Lessons from the Hebrew Alphabet


<< Previous  |  Contents
of The Seven Commandment Pages >>
By the grace of G-d 
Copyright © 2012, 2014 
Nathaniel Segal 

With Moral Lessons from the Talmud *

א Alef I shall teach you a'ah leff khah
ב Beit understanding bee nah

ג Gimmel He compensates goh mell
ד Dalet the impoverished dah leem

Why does the left foot of the Gimmel face the Dalet? ג  ד
  It is the nature of the kind to seek out the poor.
Why does the leg of the Dalet stand next to the Gimmel?
  To show how the poor reach out to the helper.
Why does the face of the Dalet turn away from the Gimmel?

To teach that charity should be performed in secret so as not to shame the recipient.

ה Heh Letters in The second, third, and fourth letters of the L-rd's name, which is not to be spoken.
ו Vav the L-rd's Name

ז Zayin He sustains you zahn
ח Chet (ḥet) He grants grace khoh nayn
ט Tet He is good to you tohv
י Yod He gives you an inheritance yoh reesh
ך ,כ Kaf  He places a crown on your head koh tehr
(kett ehr)
ל Lammed in the World to Come l'oh lahm
hah bah

If you behave this way, the Almighty will sustain you, be gracious to you, be good to you, give you an inheritance, and place a crown on your head in the World to Come.

ם ,מ Mem  

One Mem is open at the bottom and one is closed
– to teach you that some commands from G-d are open to understanding and some are closed to understanding.

ן ,נ Nun   (noon) the Fallen  noh fleem

Why is one Nun bent around but one stands? נ  ן

If a person is faithful – ne'eman – to G-d when bent by adversity, they will surely be faithful when relieved.

Samekh  Nun  –   soh mehkh  noh fleem
  Reverse the alphabetical order of the previous and next letters. (a )

Supports the fallen  (a phrase from the Prayer Book).

ס Samekh Supports soh mehkh
ע Ayin the poor ah nee eem

Samekh  Ayin   – see mah neem   ah seh

Another lesson:   Make symbols  /  Make indexes
(to help you study the Torah).

ף ,פ Peh  

One Peh is curved inward and one is open
– pointing to a closed mouth and an open mouth.
There is a time to speak, and there is a time to remain silent.

Peh  Ayin  –   poh kay ahkh  eev reem
  Reverse the alphabetical order of the previous two letters. (b )

G-d opens the eyes of the blind  (a blessing in the Prayer Book).

ץ ,צ Tsadik  § A righteous person tsah deek

Why is one Tsadik curved but one is straight? צ  ץ

If a person is righteous when bent by adversity, they will surely be righteous when relieved.

Koof  Tsadik  –   kayts
  Reverse the alphabetical order of the previous and the next letters. (c )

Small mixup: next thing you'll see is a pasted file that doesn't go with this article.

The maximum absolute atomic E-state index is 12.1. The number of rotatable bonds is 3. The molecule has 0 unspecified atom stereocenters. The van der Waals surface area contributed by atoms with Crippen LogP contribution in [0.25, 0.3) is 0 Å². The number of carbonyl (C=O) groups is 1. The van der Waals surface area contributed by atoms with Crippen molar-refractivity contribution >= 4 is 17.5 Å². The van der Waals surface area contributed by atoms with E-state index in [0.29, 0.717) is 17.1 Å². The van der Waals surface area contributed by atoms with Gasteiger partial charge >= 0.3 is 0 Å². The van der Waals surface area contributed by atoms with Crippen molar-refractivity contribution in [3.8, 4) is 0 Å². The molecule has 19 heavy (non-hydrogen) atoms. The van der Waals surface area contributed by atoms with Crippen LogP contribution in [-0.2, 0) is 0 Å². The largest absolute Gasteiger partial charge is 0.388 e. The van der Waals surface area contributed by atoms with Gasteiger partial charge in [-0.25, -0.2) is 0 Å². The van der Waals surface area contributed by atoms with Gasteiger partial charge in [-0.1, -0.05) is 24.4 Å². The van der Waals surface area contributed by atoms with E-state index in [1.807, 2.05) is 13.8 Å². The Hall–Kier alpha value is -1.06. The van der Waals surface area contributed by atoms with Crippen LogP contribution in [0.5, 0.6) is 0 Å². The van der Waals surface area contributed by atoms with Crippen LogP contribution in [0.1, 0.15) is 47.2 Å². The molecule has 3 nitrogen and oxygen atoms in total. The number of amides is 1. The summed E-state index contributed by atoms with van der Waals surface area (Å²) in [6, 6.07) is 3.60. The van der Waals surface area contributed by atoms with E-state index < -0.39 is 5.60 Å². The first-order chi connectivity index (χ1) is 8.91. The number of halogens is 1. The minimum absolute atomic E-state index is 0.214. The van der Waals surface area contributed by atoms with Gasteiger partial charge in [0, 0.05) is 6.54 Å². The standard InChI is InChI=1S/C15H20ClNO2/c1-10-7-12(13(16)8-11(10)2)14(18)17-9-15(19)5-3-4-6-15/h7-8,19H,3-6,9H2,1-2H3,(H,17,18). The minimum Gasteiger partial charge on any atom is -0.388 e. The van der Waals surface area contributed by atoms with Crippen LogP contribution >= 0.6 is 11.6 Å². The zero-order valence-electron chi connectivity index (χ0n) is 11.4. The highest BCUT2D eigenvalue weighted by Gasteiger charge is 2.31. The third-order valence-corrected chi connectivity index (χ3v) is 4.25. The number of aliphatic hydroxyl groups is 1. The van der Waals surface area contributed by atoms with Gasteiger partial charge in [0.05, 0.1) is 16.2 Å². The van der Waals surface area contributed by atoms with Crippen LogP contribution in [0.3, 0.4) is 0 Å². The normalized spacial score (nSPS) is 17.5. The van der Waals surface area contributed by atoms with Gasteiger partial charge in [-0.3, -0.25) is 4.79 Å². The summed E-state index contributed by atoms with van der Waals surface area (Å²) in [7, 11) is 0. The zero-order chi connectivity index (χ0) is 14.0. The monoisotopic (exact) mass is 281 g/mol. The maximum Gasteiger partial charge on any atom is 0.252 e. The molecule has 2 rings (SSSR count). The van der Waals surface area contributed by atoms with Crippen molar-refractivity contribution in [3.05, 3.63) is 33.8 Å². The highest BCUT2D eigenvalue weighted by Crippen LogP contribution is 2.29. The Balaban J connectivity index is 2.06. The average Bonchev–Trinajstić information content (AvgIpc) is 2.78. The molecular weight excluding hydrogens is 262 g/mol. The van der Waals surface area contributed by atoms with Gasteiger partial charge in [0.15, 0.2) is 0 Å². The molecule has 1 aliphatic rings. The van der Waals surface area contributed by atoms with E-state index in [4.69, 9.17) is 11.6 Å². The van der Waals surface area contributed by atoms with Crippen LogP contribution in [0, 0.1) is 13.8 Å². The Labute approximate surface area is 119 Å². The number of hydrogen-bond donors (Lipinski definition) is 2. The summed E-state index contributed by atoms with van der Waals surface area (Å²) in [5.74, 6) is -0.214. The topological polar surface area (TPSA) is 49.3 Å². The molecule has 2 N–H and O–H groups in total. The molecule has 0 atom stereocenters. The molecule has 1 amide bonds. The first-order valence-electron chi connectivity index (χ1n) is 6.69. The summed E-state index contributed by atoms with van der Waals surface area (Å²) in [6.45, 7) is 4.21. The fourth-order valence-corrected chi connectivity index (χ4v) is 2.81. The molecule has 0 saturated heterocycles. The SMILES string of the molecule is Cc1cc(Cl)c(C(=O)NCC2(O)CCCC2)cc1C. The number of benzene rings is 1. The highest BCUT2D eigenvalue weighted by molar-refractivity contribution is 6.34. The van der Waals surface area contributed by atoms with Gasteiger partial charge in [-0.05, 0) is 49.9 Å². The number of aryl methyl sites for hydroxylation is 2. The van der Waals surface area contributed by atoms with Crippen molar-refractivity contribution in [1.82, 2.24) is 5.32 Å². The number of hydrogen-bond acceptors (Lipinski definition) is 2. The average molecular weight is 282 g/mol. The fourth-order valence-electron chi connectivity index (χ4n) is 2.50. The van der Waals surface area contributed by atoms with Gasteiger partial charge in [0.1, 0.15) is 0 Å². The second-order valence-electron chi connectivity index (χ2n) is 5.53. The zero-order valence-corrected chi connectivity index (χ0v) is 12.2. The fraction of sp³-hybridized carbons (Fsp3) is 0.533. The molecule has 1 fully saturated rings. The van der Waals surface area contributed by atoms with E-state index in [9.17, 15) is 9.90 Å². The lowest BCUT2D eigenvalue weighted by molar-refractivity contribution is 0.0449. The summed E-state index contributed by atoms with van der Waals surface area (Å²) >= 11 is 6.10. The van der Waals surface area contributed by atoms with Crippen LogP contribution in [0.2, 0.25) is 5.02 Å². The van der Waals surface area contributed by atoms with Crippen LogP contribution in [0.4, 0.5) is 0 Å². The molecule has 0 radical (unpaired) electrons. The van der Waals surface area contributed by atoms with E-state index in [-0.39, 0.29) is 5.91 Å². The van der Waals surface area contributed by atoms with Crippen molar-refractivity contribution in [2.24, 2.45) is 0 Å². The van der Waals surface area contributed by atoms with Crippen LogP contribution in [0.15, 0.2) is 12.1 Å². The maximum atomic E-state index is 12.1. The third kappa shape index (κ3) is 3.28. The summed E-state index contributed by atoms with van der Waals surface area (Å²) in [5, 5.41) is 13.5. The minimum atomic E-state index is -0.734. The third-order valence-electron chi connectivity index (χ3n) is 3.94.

End of the Exile  (elsewhere in the Talmud).

ק Koof
(Kof, Qoph)
Holy kah dohsh

ר Reish Wicked rah shah

•  Why does the Koof precede the Reish so that the Reish faces away from the Koof?

The Holy One, blessed be He,** says, "I can't look at a wicked person."

ק  ר

•  Why does the Koof have a leg next to the Reish?

The Holy One, blessed be He, says, "If a wicked person repents, I attach (koh shehr) a crown to him similar to mine."

•  Why does the Koof have a detached leg?

A wicked person has an opportunity to bend under and turn towards the letter Koof – a holy person.

•  On the other hand, Koof – holiness – has two openings given that the leg is both detached from the roof of the letter, and also the Koof's leg doesn't seal the bottom of the letter.

A person who decides to slip away from holiness – the Almighty lets him.

ש Shin Falsehood shekker
ת Tav Abandon tah'ah zohv

Shin is the first letter of the Hebrew word 'falsehood'.


Also, the word for falsehood – shekker – consists of three adjacent letters, Shin, Koof, and Reish.

ת Tav Truth eh met

Tav is the last letter of the Hebrew word 'truth' – eh met.

The previous letters of this word are Alef, the first letter of the alphabet, and Mem, a middle letter of the alphabet.

•  Why?

Because falsehood is common, truth is uncommon.  [One has to search the entire Alef-Beit to assemble the letters for truth.]


•  Why do the Hebrew letters for 'falsehood' each rest on one point, but the Hebrew letters for 'truth' each have a firm foundation?

To teach us that lies are shaky, but truth endures.


*  Hebrew is read from right to left.
This first table is based on:  Wikipedia. "Hebrew alphabet."  Retrieved 10 Dec 2011 from http://en.wikipedia.org/wiki/Hebrew_alphabet

*  The lessons in the second table are based on the Babylonian Talmud, Tractate Shabbat: 104a. ††

  The second character is the form of the letter which is used at the end of a word.

  Reverse the alphabetical order of these pairs of letters.
  a)  Read the Samekh before the Nun.
  b)  Read the Peh before the Ayin.
But reading these two letters in alphabetical order becomes, "His eyes are open"  (eh NAWV p'koo KHOT).  Since G-d's eyes are open, He proceeds to open our eyes as His are.
  c)  Read the Koof before the Tsadik.

§  Ordinarily, you will see the name 'tsadi' associated with this letter.  However, recent generations, living close to Messianic times, have been using the Hebrew word tsadik, which means "righteous person," as the name of this letter.  This letter tsadik is especially associated with the transition from Exile to the state of redemption during the Messianic age (see Tana d'Vei Eliyahu).

**  The Holy One, blessed be He - a typical Hebrew expression for G-d.

††  For another English rendition, see:  Abraham Cohen. 1949, 1995. Everyman's Talmud: The Major Teachings of the Rabbinic Sages. New York: Schocken Books, 1975, 1995. pp. 177-78.